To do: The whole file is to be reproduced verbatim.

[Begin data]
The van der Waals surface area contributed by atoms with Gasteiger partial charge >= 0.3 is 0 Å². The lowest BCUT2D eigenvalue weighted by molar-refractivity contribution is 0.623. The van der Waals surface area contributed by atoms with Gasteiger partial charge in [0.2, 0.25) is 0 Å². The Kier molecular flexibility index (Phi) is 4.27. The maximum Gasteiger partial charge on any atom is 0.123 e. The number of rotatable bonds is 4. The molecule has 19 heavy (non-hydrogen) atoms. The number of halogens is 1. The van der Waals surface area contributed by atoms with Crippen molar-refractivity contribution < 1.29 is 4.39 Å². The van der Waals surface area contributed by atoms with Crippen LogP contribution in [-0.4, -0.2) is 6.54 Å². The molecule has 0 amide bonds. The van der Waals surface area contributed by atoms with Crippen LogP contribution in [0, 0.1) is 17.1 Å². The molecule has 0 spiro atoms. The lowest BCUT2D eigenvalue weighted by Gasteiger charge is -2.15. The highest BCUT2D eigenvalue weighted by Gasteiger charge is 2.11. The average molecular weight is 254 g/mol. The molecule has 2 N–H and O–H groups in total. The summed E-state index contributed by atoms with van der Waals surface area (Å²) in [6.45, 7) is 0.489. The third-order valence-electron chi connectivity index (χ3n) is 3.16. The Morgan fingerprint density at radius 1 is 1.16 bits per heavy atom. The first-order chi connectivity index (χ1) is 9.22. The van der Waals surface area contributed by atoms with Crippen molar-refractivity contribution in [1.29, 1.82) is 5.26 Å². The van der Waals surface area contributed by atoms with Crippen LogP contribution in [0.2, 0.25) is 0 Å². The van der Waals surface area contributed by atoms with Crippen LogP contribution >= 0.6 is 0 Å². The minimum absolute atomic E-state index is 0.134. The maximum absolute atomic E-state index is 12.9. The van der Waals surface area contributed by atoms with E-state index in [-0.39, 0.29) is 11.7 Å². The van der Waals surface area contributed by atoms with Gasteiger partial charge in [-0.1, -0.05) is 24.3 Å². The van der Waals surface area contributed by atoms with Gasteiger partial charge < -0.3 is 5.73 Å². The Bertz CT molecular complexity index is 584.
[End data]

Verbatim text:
The van der Waals surface area contributed by atoms with Gasteiger partial charge >= 0.3 is 0 Å². The lowest BCUT2D eigenvalue weighted by molar-refractivity contribution is 0.623. The van der Waals surface area contributed by atoms with Gasteiger partial charge in [0.2, 0.25) is 0 Å². The Kier molecular flexibility index (Phi) is 4.27. The maximum Gasteiger partial charge on any atom is 0.123 e. The number of rotatable bonds is 4. The molecule has 19 heavy (non-hydrogen) atoms. The number of halogens is 1. The van der Waals surface area contributed by atoms with Crippen molar-refractivity contribution < 1.29 is 4.39 Å². The van der Waals surface area contributed by atoms with Crippen LogP contribution in [-0.4, -0.2) is 6.54 Å². The molecule has 0 amide bonds. The van der Waals surface area contributed by atoms with Crippen LogP contribution in [0, 0.1) is 17.1 Å². The molecule has 0 spiro atoms. The lowest BCUT2D eigenvalue weighted by Gasteiger charge is -2.15. The highest BCUT2D eigenvalue weighted by Gasteiger charge is 2.11. The average molecular weight is 254 g/mol. The molecule has 2 N–H and O–H groups in total. The summed E-state index contributed by atoms with van der Waals surface area (Å²) in [6.45, 7) is 0.489. The third-order valence-electron chi connectivity index (χ3n) is 3.16. The Morgan fingerprint density at radius 1 is 1.16 bits per heavy atom. The first-order chi connectivity index (χ1) is 9.22. The van der Waals surface area contributed by atoms with Crippen molar-refractivity contribution in [1.29, 1.82) is 5.26 Å². The van der Waals surface area contributed by atoms with Crippen LogP contribution in [0.2, 0.25) is 0 Å². The van der Waals surface area contributed by atoms with Crippen LogP contribution >= 0.6 is 0 Å². The minimum absolute atomic E-state index is 0.134. The maximum absolute atomic E-state index is 12.9. The van der Waals surface area contributed by atoms with E-state index in [-0.39, 0.29) is 11.7 Å². The van der Waals surface area contributed by atoms with Gasteiger partial charge in [-0.1, -0.05) is 24.3 Å². The van der Waals surface area contributed by atoms with Gasteiger partial charge < -0.3 is 5.73 Å². The Bertz CT molecular complexity index is 584.